page
Home2
About2
Info2
Videos2
FAQ2
Contact3
Supplements2
Account2

 

Frequently Asked Questions

What is a Rheumatologist?*

A rheumatologist is an internist or pediatrician who is qualified by additional training and experience in the diagnosis and treatment of arthritis and other diseases of the joints, muscles and bones.  Many rheumatologists conduct research to determine the cause and better treatments for these disabling and sometimes fatal diseases.

What Do Rheumatologists Treat?*

Rheumatologists treat arthritis, certain autoimmune diseases, musculoskeletal pain disorders and osteoporosis. There are more than 100 types of these diseases, including rheumatoid arthritis, osteoarthritis, gout, lupus, back pain, osteoporosis, fibromyalgia and tendonitis. Some of these are very serious diseases that can be difficult to diagnose and treat.

What Is Dr. Franco's Interest In The Field of Rheumatology?

     Dr. Franco believes that infections trigger different forms of arthritis.  These infections are caused by various micro-organisms that include bacteria, mycoplasma, viruses and parasites. They may trigger rheumatoid arthritis, juvenile rheumatoid arthritis, systemic lupus, scleroderma, dermato/polymyositis, reactive arthritis/post infectious arthritis, and others.

When Should You See a Rheumatologist?*

     If musculoskeletal pains are not severe or disabling and last just a few days, it makes sense to give the problem a reasonable chance to be resolved. But sometimes, pain in the joints, muscles or bones is severe or persists for more than a few days. At that point, you should see your physician. Many types of rheumatic diseases are not easily identified in the early stages. Rheumatologists are specially trained to do the detective work necessary to discover the cause of swelling and pain. It's important to determine a correct diagnosis early so that appropriate treatment can begin early. Some musculoskeletal disorders respond best to treatment in the early stages of the disease.

     Because some rheumatic diseases are complex, one visit to a rheumatologist may not be enough to determine a diagnosis and course of treatment. These diseases often change or evolve over time. Rheumatologists work closely with patients to identify the problem and design an individualized treatment program.

How Does The Rheumatologist Work With Other Health Care Professionals?*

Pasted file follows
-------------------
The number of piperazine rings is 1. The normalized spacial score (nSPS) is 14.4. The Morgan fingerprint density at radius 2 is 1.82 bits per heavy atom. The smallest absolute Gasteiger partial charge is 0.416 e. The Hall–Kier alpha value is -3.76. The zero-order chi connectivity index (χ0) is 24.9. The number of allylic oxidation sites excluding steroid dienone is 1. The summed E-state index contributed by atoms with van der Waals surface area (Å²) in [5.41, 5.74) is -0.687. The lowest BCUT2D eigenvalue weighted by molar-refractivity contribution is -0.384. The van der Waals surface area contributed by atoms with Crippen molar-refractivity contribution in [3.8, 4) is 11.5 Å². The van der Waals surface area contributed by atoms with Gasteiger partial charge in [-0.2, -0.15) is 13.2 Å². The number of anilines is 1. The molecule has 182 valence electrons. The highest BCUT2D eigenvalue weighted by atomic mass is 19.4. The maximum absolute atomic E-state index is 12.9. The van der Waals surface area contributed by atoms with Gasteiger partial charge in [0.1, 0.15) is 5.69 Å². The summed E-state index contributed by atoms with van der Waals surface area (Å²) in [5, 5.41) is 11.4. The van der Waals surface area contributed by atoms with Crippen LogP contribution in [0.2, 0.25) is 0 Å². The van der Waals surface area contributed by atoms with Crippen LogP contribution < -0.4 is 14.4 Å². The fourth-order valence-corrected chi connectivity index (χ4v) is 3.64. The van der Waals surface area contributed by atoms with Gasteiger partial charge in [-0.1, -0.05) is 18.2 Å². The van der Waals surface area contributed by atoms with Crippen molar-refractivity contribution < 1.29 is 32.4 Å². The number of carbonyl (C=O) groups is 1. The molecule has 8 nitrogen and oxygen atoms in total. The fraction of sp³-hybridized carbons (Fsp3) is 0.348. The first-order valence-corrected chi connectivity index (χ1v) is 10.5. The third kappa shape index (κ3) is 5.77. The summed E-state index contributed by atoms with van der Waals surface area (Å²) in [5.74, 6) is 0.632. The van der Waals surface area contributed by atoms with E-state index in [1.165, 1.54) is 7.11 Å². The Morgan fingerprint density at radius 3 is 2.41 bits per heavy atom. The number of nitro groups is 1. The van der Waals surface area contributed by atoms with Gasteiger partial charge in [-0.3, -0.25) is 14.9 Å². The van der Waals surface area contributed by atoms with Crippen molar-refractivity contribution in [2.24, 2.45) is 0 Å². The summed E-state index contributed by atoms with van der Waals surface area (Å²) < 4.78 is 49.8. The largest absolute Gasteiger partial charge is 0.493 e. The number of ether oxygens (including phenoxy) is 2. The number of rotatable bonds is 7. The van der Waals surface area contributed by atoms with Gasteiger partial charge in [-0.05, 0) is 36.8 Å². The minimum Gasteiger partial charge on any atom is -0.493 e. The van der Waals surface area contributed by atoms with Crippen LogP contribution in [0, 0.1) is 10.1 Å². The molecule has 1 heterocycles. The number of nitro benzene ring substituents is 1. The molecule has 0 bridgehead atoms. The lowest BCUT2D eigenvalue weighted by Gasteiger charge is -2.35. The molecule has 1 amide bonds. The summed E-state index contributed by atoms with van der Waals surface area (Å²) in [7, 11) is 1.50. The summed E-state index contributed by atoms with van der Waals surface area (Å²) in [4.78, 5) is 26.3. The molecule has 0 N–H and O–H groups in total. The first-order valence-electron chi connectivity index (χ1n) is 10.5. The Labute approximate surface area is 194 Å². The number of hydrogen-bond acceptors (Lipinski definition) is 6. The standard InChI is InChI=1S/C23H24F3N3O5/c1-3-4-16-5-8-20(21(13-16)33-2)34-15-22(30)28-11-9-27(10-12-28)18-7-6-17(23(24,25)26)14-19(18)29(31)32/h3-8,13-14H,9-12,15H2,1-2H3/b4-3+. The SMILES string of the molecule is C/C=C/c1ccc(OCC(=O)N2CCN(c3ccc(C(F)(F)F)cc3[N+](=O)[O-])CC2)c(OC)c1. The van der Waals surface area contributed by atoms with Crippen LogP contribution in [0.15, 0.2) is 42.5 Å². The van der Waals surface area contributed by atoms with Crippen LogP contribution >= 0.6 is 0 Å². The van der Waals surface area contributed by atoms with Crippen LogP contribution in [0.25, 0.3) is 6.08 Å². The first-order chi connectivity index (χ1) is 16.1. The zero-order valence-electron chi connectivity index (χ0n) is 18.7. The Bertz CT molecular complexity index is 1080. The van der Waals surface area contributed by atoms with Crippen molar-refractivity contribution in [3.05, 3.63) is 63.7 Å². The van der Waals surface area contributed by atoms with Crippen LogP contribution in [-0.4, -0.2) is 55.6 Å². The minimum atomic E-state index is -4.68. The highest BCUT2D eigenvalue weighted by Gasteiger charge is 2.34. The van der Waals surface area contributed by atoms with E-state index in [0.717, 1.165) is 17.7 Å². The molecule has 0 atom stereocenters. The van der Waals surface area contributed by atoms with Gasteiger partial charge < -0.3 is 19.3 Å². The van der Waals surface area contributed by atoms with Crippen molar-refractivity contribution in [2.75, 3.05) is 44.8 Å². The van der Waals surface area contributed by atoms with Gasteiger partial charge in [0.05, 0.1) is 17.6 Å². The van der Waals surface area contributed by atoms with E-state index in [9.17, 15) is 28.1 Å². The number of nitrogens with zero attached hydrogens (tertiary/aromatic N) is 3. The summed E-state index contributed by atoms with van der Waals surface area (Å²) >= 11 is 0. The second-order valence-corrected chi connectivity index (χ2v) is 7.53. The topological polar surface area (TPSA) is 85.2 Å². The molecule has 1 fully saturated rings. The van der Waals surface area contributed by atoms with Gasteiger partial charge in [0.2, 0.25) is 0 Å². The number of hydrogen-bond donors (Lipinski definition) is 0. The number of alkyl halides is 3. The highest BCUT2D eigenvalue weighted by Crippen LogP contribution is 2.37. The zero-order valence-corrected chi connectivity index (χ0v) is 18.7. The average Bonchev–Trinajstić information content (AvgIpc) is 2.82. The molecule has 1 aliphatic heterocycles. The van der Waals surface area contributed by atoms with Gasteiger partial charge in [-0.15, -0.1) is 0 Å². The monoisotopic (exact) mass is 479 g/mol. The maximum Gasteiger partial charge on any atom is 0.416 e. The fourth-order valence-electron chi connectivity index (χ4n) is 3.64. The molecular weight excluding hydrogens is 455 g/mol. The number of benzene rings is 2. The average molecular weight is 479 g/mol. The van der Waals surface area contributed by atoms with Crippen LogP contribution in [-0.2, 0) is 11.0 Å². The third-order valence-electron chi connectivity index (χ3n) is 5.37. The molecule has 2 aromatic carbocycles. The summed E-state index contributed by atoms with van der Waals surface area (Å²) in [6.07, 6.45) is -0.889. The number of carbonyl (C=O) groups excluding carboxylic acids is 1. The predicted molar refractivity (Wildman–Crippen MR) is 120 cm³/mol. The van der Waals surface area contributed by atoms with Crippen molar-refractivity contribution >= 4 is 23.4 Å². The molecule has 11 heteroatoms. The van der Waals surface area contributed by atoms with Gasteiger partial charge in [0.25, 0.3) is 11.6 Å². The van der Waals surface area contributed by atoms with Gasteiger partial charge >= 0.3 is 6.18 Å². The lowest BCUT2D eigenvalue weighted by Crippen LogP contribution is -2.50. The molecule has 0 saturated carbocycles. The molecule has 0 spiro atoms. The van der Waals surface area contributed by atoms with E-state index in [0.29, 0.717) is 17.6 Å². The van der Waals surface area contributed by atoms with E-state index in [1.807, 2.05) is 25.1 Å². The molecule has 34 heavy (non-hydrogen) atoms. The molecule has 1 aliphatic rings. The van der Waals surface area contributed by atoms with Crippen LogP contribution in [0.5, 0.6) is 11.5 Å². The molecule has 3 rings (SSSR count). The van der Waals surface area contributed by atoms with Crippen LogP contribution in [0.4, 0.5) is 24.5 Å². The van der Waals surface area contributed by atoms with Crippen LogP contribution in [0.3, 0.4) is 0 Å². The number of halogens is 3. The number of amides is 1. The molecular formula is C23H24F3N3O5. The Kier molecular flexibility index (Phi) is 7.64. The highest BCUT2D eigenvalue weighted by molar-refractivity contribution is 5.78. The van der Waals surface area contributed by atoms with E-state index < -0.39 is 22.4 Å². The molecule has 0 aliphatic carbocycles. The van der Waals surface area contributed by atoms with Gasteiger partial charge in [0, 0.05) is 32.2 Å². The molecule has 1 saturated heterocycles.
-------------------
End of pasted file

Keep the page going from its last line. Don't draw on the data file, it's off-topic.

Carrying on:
The role the rheumatologist plays in health care depends on several factors and needs. Typically the rheumatologist works with other physicians, sometimes acting as a consultant to advise another physician about a specific diagnosis and treatment plan. In other situations, the rheumatologist acts as a a manager, relying upon the help of many skilled professionals including nurses, physical and occupational therapists, psychologists and social workers. Team work is important, since musculoskeletal disorders are chronic. Health care professionals can help people with musculoskeletal diseases and their families cope with the changes the diseases cause in their lives.

Is Specialty Care More Expensive?*

     You may be surprised to learn that specialized care may save time and money and reduce the severity of disease. A rheumatologist is specially trained to spot clues in the medical history and physical examination. The proper tests done early may save money in the long run. Prompt diagnosis and specially tailored treatment often save money and buy time in treating the disease.

What Happens On a Patient's First Visit to The Arthritis Center of Riverside?

     Dr. Franco and/or Dr. Lallande perform a detailed interview and a thorough physical examination. The laboratory test results and x-rays requested are interpreted in order to arrive at a precise diagnosis. This is extremely helpful in formulating the appropriate treatment plan for each individual patient.

What Laboratory Work Up and X-Rays Will Be Done?

     Every attempt is made to detect and confirm the possibility of an underlying infection. The severity of the illness is assessed with pertinent laboratory tests and X-rays. The X-ray equipment delivers less radiation than other frequently used X-ray equipment.

Where Are The Laboratory Tests Performed?

     Most of the test are done at the Arthritis Center of Riverside (ACR). The ACR has a state of the art Physician Office Laboratory (POL) where the tests are performed under Dr. Franco's supervision. Some tests may be referred to the best  outside reference laboratories.